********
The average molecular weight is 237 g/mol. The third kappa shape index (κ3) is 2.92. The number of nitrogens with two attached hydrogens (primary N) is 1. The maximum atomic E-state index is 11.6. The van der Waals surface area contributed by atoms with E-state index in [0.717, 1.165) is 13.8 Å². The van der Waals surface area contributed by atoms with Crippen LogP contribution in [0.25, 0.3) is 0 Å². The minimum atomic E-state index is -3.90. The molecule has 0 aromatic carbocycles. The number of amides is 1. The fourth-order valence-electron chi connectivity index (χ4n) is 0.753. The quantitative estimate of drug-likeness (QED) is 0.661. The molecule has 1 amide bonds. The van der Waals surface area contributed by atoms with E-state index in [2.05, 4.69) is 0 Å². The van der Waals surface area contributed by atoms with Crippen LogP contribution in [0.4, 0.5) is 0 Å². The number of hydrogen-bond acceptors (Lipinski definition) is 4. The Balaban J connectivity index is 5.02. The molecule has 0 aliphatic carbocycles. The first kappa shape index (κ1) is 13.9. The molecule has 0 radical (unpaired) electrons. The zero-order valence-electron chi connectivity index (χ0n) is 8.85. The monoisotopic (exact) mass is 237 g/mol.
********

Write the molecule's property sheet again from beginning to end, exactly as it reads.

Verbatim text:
The average molecular weight is 237 g/mol. The third kappa shape index (κ3) is 2.92. The number of nitrogens with two attached hydrogens (primary N) is 1. The maximum atomic E-state index is 11.6. The van der Waals surface area contributed by atoms with E-state index in [0.717, 1.165) is 13.8 Å². The van der Waals surface area contributed by atoms with Crippen LogP contribution in [0.25, 0.3) is 0 Å². The minimum atomic E-state index is -3.90. The molecule has 0 aromatic carbocycles. The number of amides is 1. The fourth-order valence-electron chi connectivity index (χ4n) is 0.753. The quantitative estimate of drug-likeness (QED) is 0.661. The molecule has 1 amide bonds. The van der Waals surface area contributed by atoms with E-state index in [2.05, 4.69) is 0 Å². The van der Waals surface area contributed by atoms with Crippen LogP contribution in [0.4, 0.5) is 0 Å². The number of hydrogen-bond acceptors (Lipinski definition) is 4. The Balaban J connectivity index is 5.02. The molecule has 0 aliphatic carbocycles. The first kappa shape index (κ1) is 13.9. The molecule has 0 radical (unpaired) electrons. The zero-order valence-electron chi connectivity index (χ0n) is 8.85. The monoisotopic (exact) mass is 237 g/mol.